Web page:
[Show abstract][Hide abstract] ABSTRACT: Melanesian populations are known for their diversity, but it has been hard to grasp the pattern of the variation or its underlying dynamic. Using 1,223 mitochondrial DNA (mtDNA) sequences from hypervariable regions 1 and 2 (HVR1 and HVR2) from 32 populations, we found the among-group variation is structured by island, island size, and also by language affiliation. The more isolated inland Papuan-speaking groups on the largest islands have the greatest distinctions, while shore dwelling populations are considerably less diverse (at the same time, within-group haplotype diversity is less in the most isolated groups). Persistent differences between shore and inland groups in effective population sizes and marital migration rates probably cause these differences. We also add 16 whole sequences to the Melanesian mtDNA phylogenies. We identify the likely origins of a number of the haplogroups and ancient branches in specific islands, point to some ancient mtDNA connections between Near Oceania and Australia, and show additional Holocene connections between Island Southeast Asia/Taiwan and Island Melanesia with branches of haplogroup E. Coalescence estimates based on synonymous transitions in the coding region suggest an initial settlement and expansion in the region at approximately 30-50,000 years before present (YBP), and a second important expansion from Island Southeast Asia/Taiwan during the interval approximately 3,500-8,000 YBP. However, there are some important variance components in molecular dating that have been overlooked, and the specific nature of ancestral (maternal) Austronesian influence in this region remains unresolved.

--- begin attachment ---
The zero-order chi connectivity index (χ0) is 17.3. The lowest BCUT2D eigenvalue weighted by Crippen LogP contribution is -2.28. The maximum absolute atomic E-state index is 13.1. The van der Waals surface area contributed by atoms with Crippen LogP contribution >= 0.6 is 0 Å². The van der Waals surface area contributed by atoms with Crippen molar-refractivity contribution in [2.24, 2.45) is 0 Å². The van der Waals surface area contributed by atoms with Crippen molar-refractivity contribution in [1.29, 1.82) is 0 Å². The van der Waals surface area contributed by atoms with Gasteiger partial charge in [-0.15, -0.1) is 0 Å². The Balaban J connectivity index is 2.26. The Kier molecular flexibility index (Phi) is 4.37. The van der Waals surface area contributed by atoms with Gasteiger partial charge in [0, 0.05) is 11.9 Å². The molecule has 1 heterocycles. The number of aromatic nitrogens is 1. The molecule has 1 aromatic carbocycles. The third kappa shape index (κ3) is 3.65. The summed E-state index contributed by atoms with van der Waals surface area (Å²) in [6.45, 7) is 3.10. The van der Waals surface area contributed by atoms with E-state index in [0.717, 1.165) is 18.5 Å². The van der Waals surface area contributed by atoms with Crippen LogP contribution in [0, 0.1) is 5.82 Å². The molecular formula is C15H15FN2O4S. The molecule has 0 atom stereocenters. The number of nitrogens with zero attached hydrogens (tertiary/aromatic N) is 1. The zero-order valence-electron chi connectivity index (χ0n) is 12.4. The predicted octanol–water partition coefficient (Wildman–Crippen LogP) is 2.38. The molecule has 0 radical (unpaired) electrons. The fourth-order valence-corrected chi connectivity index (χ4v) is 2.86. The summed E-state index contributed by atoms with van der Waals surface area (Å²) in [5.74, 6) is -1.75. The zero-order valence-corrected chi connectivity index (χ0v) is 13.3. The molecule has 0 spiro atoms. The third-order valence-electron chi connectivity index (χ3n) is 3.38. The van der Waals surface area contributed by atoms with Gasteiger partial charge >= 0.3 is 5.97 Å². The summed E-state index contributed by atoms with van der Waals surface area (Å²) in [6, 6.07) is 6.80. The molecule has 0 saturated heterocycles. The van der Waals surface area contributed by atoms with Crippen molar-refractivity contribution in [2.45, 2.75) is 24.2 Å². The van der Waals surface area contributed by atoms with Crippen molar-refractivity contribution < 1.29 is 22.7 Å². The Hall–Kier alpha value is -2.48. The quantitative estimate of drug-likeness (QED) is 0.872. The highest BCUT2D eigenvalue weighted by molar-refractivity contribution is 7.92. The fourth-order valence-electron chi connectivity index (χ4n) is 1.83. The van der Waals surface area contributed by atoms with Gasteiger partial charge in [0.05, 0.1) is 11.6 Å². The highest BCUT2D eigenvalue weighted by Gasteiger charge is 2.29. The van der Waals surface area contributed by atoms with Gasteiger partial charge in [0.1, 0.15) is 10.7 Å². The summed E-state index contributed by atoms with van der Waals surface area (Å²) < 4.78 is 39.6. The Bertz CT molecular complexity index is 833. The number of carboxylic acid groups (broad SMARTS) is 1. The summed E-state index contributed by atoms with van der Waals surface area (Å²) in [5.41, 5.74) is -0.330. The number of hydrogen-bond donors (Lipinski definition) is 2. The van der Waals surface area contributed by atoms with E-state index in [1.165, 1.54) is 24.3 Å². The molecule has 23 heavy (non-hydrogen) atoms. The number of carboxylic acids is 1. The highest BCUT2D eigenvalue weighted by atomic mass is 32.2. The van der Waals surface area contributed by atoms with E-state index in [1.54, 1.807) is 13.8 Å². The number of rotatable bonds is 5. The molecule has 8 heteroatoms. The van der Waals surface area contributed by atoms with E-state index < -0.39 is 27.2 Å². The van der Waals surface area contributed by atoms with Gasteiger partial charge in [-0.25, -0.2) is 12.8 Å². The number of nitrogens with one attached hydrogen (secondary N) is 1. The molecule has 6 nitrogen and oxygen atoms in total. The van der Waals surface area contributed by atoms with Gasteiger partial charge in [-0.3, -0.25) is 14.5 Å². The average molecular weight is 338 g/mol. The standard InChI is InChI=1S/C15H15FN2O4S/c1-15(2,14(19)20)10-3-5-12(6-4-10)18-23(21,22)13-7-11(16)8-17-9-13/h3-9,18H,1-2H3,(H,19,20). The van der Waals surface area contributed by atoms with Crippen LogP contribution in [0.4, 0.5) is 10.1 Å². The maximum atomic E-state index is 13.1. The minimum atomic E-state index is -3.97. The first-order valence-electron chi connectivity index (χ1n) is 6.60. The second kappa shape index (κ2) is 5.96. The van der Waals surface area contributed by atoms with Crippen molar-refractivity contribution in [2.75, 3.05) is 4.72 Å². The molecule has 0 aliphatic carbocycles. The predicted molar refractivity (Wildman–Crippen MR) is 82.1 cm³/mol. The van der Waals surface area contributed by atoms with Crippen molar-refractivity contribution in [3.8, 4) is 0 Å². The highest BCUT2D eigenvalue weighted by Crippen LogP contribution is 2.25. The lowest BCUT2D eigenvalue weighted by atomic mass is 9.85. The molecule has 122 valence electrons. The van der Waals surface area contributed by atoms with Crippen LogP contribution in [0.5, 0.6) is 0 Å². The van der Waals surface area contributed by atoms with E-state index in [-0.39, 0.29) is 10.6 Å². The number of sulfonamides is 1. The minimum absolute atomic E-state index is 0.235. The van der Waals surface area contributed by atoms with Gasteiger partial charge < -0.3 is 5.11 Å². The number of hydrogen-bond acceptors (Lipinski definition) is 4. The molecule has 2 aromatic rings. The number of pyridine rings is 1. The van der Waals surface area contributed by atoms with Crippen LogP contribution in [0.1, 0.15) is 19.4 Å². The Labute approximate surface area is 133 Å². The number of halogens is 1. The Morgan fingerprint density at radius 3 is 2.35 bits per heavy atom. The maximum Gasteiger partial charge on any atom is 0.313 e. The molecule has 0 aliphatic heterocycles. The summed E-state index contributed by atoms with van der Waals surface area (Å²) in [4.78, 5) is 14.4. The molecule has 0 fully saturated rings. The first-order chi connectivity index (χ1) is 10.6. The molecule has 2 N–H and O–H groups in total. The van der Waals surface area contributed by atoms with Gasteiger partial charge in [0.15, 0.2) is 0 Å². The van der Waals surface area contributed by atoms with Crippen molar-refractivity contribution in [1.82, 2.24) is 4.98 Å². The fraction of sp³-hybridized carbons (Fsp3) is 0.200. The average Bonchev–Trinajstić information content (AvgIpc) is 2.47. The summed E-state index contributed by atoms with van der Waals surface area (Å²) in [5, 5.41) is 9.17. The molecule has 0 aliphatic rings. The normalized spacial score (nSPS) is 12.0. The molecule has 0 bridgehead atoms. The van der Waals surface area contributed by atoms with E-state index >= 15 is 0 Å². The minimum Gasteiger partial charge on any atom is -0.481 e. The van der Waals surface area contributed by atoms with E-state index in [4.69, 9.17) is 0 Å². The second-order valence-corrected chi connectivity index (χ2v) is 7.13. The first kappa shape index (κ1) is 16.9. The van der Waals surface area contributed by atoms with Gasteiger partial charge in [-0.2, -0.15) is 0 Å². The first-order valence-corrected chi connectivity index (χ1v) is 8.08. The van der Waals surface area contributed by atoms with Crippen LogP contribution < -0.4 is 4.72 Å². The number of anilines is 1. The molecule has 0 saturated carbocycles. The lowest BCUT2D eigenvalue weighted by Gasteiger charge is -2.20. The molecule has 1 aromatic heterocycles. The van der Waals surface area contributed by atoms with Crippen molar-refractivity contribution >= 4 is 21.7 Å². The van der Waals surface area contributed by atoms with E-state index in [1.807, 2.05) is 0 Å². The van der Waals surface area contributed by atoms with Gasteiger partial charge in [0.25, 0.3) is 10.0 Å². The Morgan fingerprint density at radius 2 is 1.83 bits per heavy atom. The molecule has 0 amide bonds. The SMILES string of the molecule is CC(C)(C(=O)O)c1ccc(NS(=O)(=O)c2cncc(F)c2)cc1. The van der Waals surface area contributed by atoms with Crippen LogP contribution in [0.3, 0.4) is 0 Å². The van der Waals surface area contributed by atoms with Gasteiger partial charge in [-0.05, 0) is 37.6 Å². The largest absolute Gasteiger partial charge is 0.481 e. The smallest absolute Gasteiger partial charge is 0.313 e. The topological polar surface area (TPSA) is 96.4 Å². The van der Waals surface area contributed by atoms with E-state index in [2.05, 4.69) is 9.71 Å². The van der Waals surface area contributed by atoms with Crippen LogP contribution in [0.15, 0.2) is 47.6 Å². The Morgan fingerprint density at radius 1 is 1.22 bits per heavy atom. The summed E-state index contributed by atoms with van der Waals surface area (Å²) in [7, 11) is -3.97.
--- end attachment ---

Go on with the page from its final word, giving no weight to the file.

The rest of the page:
PLoS ONE 02/2007; 2(2):e248. DOI:10.1371/journal.pone.0000248 · 3.23 Impact Factor
[Show abstract][Hide abstract] ABSTRACT: To investigate the paternal population history of populations in Northern Island Melanesia, 685 paternally unrelated males from 36 populations in this region and New Guinea were analyzed at 14 regionally informative binary markers and 7 short tandem repeat (STR) loci from the nonrecombining portion of the Y chromosome. Three newly defined binary markers (K6-P79, K7-P117, and M2-P87) aided in identifying considerable heterozygosity that would have otherwise gone undetected. Judging from their geographic distributions and network analyses of their associated STR profiles, 4 lineages appear to have developed in this region and to be of considerable age: K6-P79, K7-P117, M2-P87, and M2a-P22. The origins of K5-M230 and M-M4 are also confirmed as being located further west, probably in New Guinea. In the 25 adequately sampled populations, the number of different haplogroups ranged from 2 in the single most isolated group (the Aita of Bougainville), to 9, and measures of molecular diversity were generally not particularly low. The resulting pattern contradicts earlier findings that suggested far lower male-mediated diversity and gene exchange rates in the region. However, these earlier studies had not included the newly defined haplogroups. We could only identify a very weak signal of recent male Southeast Asian genetic influence (<10%), which was almost entirely restricted to Austronesian (Oceanic)-speaking groups. This contradicts earlier assumptions on the ancestral composition of these groups and requires a revision of hypotheses concerning the settlement of the islands of the central Pacific, which commenced from this region.